An immediate question would be in what ways scientific inquiry in politics is comparable to that in natural sciences such as chemistry and physics. This concerns whether there is any truth in human society as there is in the natural world, and if so whether it is possible and what method can be used to acquire the knowledge of it scientifically To start, what are truth, knowledge, and scientific method? Take, as an example, the celebrated Duverger’s law in political science, a principle that holds that proportional representation and a majority vote on two ballots tend toward a multiparty system (Duverger, 1972). One would, without hesitation, regard Duverger’s law as providing a kind of knowledge of the political in terms of the relationship between electoral systems and outcomes. Such knowledge is represented in the form of a principle, or in more formal language a proposition, where proportional representation, majority vote on two ballots, and multiparty system are concepts, or components of the proposition. These concepts per se, however, are seldom considered knowledge unless they are being used in a proposition. For example, the term proportional representation itself carries no substantial meaning unless it is placed in a proposition, such as the following: Proportional representation means that the percentage of votes obtained by a group of candidates approximates that of the seats allocated to the corresponding group in an election. The above conceptualization of proportional representation, nevertheless, may still not be knowledge, but it is a necessary condition for that concept to be situated in a proposition to qualify as knowledge. But what determines whether a proposition is knowledge? This concerns the nature of knowledge.

When a person, i, says he or she knows the meaning of proportional representation as in the above proposition, for instance, he or she must at least believe that the proposition is true. However, a true belief does not exhaust the criteria of knowledge. Suppose i (mistakenly) believes that proportional representation and a majority vote on one ballot are two identical types of election systems; i can still assert that the proposition is true, although that proposition cannot be considered knowledge at all. This is because i fails to justify why the proposition is true, and at most he or she is said to believe, rather than know, it to be true. In other words, knowledge, as widely agreed in epistemology, is justified true belief. One interpretation of justification is the use of reasons in substantiating a belief to be true. For example, one can analyze the meaning of proportional representation by arguments to demonstrate why the proposition in the previous paragraph, instead of the one believed by i, is true. Meanwhile, one can also test and prove Duverger’s law by collecting empirical evidence from the real world (e.g., Riker, 1986). In both cases, the true propositions as confirmed are knowledge, and hence science, whereas the reasoning applied in arriving at such confirmation is also science, or more precisely, scientific method.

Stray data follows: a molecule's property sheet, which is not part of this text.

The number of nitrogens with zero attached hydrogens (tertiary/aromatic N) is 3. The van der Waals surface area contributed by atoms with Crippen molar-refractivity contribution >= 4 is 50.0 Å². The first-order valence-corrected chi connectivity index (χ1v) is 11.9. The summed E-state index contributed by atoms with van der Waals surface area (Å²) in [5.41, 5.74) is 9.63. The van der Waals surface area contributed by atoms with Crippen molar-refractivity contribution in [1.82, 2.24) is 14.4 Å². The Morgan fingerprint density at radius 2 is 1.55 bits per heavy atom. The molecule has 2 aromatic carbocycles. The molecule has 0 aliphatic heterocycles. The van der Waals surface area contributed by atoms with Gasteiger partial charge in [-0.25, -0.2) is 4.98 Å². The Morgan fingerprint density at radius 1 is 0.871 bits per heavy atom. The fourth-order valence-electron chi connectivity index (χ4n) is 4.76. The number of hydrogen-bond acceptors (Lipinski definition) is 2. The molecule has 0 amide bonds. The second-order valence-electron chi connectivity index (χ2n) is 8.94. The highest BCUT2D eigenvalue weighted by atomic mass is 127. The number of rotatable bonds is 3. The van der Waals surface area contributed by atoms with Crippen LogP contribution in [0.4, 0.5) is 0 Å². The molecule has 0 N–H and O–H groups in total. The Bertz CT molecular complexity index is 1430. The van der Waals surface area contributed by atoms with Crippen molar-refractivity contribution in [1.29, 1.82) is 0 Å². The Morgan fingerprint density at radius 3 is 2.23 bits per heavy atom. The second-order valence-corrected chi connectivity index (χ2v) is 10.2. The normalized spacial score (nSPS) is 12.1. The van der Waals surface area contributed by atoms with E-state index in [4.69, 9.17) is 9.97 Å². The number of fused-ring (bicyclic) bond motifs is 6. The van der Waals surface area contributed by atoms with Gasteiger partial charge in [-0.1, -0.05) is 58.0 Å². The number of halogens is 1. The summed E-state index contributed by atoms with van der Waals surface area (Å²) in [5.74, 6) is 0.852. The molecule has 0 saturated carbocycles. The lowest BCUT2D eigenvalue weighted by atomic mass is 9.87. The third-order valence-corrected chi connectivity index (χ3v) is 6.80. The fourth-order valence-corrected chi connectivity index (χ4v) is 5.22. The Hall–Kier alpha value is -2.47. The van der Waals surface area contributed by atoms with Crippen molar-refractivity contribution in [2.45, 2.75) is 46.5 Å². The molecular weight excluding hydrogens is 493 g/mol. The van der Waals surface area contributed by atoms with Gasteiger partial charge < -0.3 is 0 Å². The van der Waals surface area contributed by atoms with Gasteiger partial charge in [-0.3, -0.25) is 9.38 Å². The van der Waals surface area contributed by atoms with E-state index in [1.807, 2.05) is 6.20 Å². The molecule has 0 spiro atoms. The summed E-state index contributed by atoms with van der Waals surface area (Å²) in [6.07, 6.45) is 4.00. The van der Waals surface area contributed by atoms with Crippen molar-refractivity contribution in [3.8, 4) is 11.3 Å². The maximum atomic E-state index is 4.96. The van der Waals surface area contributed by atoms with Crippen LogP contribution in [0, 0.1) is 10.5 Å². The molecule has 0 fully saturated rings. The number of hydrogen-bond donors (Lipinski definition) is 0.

However, why does scientific method lead to (scientific) knowledge? Even though one may take a scientific approach (e.g., experiments and evidence collecting), the proposition under investigation cannot be concluded true right away without establishing a relation between the truth and the results drawn from the scientific method. There are two rival accounts of truth—namely, the correspondence theory and the coherence theory. In a nutshell, the correspondence theory of truth posits that a proposition is true if and only if it corresponds to a relevant (set of) fact(s) (e.g., David, 2008), whereas the coherence theory of truth alleges that a proposition is true if and only if it coheres with a relevant reference set of propositions (Young, 2008). For instance, according to the former theory, Duverger’s law can be true if and only if it represents the corresponding fact of the casual correlations between the proportional representation or majority vote on two ballots and a multiparty system. On the other hand, according to the latter theory, Duverger’s law can still be true even if it does not represent such a fact but instead is consistent with, or at least implied by, a certain specified set of propositions. The specified reference set is assumed to be true, which can be defined by the set of propositions currently believed by actual people (Young, 1995) or which will be believed when people have reached a certain level of inquiry (Putnam, 1981). For example, suppose in a particular space and time, people insist that there is a negative correlation between proportional representation and a multiparty system; Duverger’s law, according to the coherence theory, will be judged false irrespective of whether it may be otherwise in concordance with other criteria of truth. The divergence between the two views on truth is not at all subtle, nor does it belong to a purely epistemological issue in philosophy. It is, instead, fundamental to the methodological debate in both contemporary natural and social and political sciences.